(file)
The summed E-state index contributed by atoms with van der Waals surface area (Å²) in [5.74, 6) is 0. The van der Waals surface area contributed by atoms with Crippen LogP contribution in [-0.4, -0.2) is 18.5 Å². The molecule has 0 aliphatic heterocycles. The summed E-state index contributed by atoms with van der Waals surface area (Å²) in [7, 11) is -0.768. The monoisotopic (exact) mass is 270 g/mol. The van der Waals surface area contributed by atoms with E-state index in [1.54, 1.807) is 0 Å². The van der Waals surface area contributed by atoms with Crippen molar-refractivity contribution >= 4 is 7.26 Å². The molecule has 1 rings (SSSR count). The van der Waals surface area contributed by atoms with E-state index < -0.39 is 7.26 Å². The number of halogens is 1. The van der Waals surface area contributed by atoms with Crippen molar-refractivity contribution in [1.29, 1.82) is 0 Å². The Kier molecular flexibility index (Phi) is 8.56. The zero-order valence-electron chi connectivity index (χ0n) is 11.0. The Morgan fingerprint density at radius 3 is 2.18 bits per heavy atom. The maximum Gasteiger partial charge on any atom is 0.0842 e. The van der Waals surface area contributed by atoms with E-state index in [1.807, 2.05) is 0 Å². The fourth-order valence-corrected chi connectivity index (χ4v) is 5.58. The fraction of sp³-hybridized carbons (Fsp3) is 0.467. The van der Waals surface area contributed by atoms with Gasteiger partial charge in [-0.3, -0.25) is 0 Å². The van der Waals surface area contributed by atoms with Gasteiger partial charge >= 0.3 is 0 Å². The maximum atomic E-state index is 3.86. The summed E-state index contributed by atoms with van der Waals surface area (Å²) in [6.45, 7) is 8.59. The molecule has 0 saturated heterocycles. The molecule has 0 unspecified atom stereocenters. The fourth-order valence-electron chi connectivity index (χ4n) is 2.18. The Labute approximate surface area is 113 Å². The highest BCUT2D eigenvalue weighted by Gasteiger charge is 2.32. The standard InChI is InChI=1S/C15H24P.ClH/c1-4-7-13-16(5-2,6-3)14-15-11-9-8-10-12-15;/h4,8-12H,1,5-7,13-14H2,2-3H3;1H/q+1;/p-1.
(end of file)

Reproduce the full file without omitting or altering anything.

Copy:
The summed E-state index contributed by atoms with van der Waals surface area (Å²) in [5.74, 6) is 0. The van der Waals surface area contributed by atoms with Crippen LogP contribution in [-0.4, -0.2) is 18.5 Å². The molecule has 0 aliphatic heterocycles. The summed E-state index contributed by atoms with van der Waals surface area (Å²) in [7, 11) is -0.768. The monoisotopic (exact) mass is 270 g/mol. The van der Waals surface area contributed by atoms with E-state index in [1.54, 1.807) is 0 Å². The van der Waals surface area contributed by atoms with Crippen molar-refractivity contribution >= 4 is 7.26 Å². The molecule has 1 rings (SSSR count). The van der Waals surface area contributed by atoms with E-state index < -0.39 is 7.26 Å². The number of halogens is 1. The van der Waals surface area contributed by atoms with Crippen molar-refractivity contribution in [1.29, 1.82) is 0 Å². The Kier molecular flexibility index (Phi) is 8.56. The zero-order valence-electron chi connectivity index (χ0n) is 11.0. The Morgan fingerprint density at radius 3 is 2.18 bits per heavy atom. The maximum Gasteiger partial charge on any atom is 0.0842 e. The van der Waals surface area contributed by atoms with E-state index in [1.807, 2.05) is 0 Å². The fourth-order valence-corrected chi connectivity index (χ4v) is 5.58. The fraction of sp³-hybridized carbons (Fsp3) is 0.467. The van der Waals surface area contributed by atoms with Gasteiger partial charge in [-0.3, -0.25) is 0 Å². The van der Waals surface area contributed by atoms with Gasteiger partial charge >= 0.3 is 0 Å². The maximum atomic E-state index is 3.86. The summed E-state index contributed by atoms with van der Waals surface area (Å²) in [6.45, 7) is 8.59. The molecule has 0 saturated heterocycles. The molecule has 0 unspecified atom stereocenters. The fourth-order valence-electron chi connectivity index (χ4n) is 2.18. The Labute approximate surface area is 113 Å². The highest BCUT2D eigenvalue weighted by Gasteiger charge is 2.32. The standard InChI is InChI=1S/C15H24P.ClH/c1-4-7-13-16(5-2,6-3)14-15-11-9-8-10-12-15;/h4,8-12H,1,5-7,13-14H2,2-3H3;1H/q+1;/p-1.